How do I prevent baby’s tongue tie from reattaching?


How can I prevent reattachment after baby has a tongue tie release? If you’ve had to go down the tongue tie path, you’ve probably heard about reattachment. This is where the frenulum under the tongue regrows, which is normal, but the frenulum can grow back shorter, thicker, or tighter than the original frenulum. This can cause the same or worse symptoms that were experienced prior to the original release. Many release providers will have families do “stretches” under the tongue to help prevent the new frenulum from forming too soon or too tight. Providers should also be recommending manual therapy (like chiropractic, CST, or OT) as well as continued lactation support.

I’ve seen babies, though, who have done bodywork and the tie still reattached. We need to look at the whole infant structure and not just think of manual therapy as a box to check off in the tongue tie process. Manual therapy , but instead a method to help to restore mobility and range of motion to the whole body. I’m an IBCLC, so I only see babies, but I see a lot of babies who don’t have a full range of motion of the head and neck, and tension in a the lower back, that prevents them from moving their spine through the range of motion too. In reality, this tension needed to be addressed BEFORE the release to optimize the body’s function and prepare for the new range of motion the release gives.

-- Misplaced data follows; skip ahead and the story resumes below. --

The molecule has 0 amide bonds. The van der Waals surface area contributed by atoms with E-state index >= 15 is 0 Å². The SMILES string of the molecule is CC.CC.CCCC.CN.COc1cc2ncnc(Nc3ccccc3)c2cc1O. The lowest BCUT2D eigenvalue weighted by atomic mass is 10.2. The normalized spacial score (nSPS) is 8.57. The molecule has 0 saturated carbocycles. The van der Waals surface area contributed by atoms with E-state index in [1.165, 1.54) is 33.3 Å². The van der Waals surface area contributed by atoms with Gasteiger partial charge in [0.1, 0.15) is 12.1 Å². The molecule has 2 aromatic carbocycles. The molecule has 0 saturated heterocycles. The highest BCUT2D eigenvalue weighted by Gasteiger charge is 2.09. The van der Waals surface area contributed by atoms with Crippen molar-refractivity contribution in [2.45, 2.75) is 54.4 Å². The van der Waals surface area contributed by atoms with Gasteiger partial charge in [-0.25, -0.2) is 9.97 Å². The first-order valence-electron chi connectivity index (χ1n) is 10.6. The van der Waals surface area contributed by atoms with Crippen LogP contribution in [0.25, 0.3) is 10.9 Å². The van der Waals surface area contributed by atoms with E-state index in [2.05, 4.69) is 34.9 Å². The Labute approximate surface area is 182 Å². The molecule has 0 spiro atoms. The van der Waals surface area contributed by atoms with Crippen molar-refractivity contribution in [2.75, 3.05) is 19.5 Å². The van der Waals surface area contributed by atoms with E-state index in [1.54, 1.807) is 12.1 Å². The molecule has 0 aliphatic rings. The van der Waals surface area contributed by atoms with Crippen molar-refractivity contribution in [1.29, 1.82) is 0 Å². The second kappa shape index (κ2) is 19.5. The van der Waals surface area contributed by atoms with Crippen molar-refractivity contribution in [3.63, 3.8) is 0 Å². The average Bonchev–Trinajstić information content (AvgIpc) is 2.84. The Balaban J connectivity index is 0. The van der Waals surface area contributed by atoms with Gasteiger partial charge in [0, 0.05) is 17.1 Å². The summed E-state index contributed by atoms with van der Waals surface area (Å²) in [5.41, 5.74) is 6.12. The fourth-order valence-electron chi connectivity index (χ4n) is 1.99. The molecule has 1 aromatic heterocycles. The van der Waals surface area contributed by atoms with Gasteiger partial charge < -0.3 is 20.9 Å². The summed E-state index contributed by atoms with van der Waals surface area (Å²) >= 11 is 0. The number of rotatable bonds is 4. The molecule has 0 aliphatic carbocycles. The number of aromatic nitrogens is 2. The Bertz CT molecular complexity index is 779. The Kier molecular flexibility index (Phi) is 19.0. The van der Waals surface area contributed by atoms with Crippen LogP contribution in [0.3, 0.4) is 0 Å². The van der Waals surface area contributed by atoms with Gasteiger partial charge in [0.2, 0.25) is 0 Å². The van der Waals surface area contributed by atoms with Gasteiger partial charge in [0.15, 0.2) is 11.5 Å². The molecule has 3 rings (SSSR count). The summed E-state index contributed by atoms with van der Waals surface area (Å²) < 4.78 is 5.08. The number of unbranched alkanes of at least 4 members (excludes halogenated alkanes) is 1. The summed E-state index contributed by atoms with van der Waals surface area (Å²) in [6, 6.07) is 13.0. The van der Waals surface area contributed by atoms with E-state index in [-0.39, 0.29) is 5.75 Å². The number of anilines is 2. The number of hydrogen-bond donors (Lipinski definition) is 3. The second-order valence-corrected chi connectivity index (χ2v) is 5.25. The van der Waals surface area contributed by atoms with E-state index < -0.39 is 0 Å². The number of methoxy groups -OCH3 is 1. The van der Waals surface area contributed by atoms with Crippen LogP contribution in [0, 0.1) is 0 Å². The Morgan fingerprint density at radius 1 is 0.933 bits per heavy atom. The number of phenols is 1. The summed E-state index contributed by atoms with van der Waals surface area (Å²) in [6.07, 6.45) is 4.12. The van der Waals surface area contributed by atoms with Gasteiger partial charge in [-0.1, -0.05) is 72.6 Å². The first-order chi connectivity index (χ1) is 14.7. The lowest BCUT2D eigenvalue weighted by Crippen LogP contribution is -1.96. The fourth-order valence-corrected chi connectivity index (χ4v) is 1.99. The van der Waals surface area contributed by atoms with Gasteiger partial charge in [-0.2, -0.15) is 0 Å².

None of these things happen in isolation. Tension anywhere causes tension everywhere. If you have tension in you neck and shoulders, your tongue isn’t free to move EITHER. You can try that on yourself....tense up your neck and shoulders and see what happens to how your resting tongue posture feels.

Bodywork isn’t a magic step that prevents reattachment. It’s an critical step that allows for mobility and strength and THAT allows a change in a frenulum as it grows.

Just like not all oral function providers or dentists are equally skilled, not all manual therapy workers are as equally skilled. And, in my experience, the bigger piece of the puzzle is what the parents are doing BETWEEN visits that also has a massive impact on the outcome. If a family sees a chiropractor or osteopath once, and then goes back to using the Snoo for 10 hours a day, mobility can not be restored, because a body has to go through the range of motion to develop the connection to their brain that allows them to continue to go through the full range of motion with ease.

So, a body worker to help with movement is really important, but is not a magician that it seems like some people are hoping for.....that they can prevent reattachment with a cell phone and a credit card, if they get CST one time done before a release. I think *that* is the misunderstanding.